Students ‘working with nature’ at garden

This semester, the Growing Sustainability in the Student Garden class, taught by Christian Ryan-Downing, is growing a garden at the University Farm. The garden covers an acre and a half and uses shredded paper as mulch.

Katherine Wade

Students are getting the chance to exercise their green thumb at the University Farm’s student garden.

A course taught through the WKU Institute for Citizenship and Social Responsibility teaches students about aspects of sustainable and organic gardening such as plant science, soil health, and pest, water and time management, according to the ICSR website.

The class, called Growing Sustainably in the Student Garden, is taught by WKU Sustainability Coordinator Christian Ryan-Downing.

Ryan-Downing said WKU has an acre and a half for the garden, which it’s trying to develop for future students to use as well. There’s an orchard with blueberries, blackberries and strawberries, and a plot currently being groomed for seasonal vegetables.

They do not use any pesticides in the garden, Ryan-Downing said.

Louisville senior Hannah Morris, a member of the class, said she loves getting to take a break from regular classes and spend the day in the dirt.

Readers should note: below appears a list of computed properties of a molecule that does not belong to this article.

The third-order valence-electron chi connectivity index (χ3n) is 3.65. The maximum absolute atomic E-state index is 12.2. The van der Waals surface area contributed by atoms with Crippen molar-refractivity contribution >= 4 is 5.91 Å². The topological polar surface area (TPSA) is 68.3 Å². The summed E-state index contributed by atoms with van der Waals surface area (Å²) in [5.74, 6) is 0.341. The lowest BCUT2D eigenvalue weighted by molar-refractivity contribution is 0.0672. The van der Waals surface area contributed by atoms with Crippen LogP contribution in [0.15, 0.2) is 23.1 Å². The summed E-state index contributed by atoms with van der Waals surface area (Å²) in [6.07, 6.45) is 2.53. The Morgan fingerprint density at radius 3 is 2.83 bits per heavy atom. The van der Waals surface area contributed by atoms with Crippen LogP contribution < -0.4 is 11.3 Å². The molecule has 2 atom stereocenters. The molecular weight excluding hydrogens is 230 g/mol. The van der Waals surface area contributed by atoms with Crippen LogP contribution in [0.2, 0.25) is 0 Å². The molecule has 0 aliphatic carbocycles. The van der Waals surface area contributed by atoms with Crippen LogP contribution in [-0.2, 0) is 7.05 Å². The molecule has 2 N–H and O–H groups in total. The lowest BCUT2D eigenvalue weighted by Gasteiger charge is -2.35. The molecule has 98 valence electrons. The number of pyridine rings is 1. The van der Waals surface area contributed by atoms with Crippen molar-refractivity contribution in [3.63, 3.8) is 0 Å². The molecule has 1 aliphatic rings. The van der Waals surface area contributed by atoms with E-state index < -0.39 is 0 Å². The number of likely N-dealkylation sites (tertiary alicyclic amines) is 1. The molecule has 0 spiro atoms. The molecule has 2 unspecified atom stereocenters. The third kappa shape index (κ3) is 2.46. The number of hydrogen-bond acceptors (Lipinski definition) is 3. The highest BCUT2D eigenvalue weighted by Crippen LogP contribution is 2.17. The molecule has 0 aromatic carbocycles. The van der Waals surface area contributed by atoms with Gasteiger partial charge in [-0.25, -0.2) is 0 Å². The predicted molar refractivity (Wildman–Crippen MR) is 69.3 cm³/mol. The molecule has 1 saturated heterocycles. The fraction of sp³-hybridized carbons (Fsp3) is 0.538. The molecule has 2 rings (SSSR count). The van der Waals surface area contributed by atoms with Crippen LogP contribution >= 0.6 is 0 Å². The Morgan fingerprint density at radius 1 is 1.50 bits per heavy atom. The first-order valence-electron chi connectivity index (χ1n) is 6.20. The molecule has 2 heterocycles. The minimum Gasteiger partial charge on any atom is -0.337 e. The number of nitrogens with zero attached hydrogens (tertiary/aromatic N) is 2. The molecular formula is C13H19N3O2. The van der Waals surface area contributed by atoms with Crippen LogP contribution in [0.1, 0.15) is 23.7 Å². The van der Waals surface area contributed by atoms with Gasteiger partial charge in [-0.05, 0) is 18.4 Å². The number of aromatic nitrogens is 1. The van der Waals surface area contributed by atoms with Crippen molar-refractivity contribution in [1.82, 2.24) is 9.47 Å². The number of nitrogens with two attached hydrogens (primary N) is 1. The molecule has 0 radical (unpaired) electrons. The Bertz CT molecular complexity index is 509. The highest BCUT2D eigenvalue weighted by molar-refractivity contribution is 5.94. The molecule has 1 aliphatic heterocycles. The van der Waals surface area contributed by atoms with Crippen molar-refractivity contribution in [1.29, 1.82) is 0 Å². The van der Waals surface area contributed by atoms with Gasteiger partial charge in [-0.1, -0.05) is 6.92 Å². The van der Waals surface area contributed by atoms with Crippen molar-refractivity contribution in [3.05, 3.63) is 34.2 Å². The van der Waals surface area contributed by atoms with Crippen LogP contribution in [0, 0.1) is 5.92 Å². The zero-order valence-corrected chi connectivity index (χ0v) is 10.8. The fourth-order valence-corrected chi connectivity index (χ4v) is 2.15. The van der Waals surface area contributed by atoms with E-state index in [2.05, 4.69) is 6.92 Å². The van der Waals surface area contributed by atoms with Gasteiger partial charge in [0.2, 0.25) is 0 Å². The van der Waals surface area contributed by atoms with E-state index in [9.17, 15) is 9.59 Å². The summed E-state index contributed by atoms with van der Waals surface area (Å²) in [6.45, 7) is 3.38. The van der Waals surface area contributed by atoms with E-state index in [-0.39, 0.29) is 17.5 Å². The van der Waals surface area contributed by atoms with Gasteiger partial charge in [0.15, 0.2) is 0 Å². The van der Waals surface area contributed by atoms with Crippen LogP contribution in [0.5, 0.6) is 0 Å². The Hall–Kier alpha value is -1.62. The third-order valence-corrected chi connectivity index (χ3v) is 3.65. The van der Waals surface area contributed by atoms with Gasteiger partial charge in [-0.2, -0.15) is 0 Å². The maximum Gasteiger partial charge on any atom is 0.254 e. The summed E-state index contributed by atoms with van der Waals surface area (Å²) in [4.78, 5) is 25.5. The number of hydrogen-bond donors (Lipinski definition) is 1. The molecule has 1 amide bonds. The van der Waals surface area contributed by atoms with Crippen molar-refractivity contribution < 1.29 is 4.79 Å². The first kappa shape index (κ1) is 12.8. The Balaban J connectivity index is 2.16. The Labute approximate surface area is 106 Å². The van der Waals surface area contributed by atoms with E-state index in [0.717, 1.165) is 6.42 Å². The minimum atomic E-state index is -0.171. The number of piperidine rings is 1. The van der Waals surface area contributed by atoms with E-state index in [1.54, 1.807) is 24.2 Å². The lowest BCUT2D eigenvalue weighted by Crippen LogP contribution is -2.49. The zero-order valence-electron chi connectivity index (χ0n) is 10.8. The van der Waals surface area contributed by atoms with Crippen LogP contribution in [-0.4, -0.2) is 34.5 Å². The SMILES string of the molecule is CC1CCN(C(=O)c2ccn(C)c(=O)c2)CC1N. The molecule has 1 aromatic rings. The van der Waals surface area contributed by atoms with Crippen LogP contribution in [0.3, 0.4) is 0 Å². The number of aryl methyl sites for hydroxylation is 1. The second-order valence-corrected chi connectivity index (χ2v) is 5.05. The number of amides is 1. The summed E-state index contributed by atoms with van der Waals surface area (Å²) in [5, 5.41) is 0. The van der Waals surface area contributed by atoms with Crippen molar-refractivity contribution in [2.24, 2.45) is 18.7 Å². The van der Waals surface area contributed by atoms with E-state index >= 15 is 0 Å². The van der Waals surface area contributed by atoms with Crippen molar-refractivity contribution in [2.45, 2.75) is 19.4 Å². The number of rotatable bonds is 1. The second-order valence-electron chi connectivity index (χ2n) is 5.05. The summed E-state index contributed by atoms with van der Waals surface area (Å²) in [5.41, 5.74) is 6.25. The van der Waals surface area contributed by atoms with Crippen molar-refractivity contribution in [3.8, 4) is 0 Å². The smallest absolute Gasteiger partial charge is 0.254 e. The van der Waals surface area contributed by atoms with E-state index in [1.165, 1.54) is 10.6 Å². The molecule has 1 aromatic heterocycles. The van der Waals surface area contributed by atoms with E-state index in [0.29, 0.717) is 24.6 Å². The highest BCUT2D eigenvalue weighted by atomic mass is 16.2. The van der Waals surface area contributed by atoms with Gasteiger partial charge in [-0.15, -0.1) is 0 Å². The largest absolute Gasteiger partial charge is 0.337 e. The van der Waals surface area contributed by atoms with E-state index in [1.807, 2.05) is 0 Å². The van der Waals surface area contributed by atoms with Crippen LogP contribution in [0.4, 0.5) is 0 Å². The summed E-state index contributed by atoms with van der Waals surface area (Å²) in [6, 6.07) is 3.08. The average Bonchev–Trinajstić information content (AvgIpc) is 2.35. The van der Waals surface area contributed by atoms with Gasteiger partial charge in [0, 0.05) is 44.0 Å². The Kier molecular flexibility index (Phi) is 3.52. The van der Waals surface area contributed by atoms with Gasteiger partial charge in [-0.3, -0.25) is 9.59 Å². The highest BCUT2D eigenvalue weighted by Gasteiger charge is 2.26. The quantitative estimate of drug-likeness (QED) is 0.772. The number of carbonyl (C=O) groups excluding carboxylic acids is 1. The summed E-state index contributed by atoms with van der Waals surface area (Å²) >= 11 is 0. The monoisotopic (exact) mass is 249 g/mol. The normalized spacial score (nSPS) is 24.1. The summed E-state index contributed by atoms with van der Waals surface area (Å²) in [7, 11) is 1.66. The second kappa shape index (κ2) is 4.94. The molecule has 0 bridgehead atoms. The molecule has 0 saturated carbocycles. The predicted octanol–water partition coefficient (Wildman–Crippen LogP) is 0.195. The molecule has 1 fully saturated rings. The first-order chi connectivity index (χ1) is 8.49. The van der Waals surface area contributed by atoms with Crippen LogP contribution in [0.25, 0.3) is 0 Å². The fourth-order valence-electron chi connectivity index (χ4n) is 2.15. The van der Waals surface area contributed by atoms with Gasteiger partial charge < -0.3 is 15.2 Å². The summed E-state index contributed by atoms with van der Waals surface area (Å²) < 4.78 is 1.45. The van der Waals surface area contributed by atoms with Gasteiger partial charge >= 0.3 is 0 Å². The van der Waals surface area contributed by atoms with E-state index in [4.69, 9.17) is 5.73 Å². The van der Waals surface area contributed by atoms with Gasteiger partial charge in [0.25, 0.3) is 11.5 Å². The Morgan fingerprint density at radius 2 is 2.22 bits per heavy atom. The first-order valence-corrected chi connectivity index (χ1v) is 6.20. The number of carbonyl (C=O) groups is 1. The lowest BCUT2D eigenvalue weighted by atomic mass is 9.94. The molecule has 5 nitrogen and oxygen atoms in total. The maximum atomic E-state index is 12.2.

“It just feels really good to be outside,” Morris said. “There is something primal and rewarding in learning how to use the land respectively. I think people are drawn to it because you are working with nature in a beautiful way.”

Ryan-Downing said Morris was the one who came up with the idea for the class, received a grant from the Student Government Association and got permission to develop the plot at the farm.

The members of the class range from the knowledgeable to those totally inexperienced in agriculture.

Louisville senior Joey Coe, another member of the class, said this class was his first foray into farming and gardening.

Ryan-Downing said Coe is continually amazed by what they do in the garden.

“He is constantly saying things like, ‘I can’t believe we can grow food!’” she said.

Coe said he is interested in environmental issues and believes learning how to produce food sustainably can help with those issues.

In addition to working in the garden, the class involves readings and discussions about sustainable agriculture, as well as the occasional guest speaker.

Novella Carpenter, an author and urban farmer from Oakland, Calif., will be visiting WKU on April 13 to speak about her experience and sign her book, “Farm City: The Education of an Urban Farmer.”

Morris said Carpenter’s book is “wonderfully written.”

“I’m kind of nervous about meeting her, but I’m really excited,” Morris said.

Before her speech at 7 p.m., Ryan-Downing and her class are going to take Carpenter out to dinner and to see the student garden.

Ryan-Downing said she thinks Carpenter will be a great match for what the students are interested in.

“Novella’s really awesome, and I think she’s going to give a really good talk,” she said. 

Ryan-Downing encouraged other students and members of the community to check out the garden, especially on April 23, when they are having a volunteer day. “Anyone can come out and get their hands in the dirt,” she said. “We’ll all be there to help, and we love to have people join us on the farm.”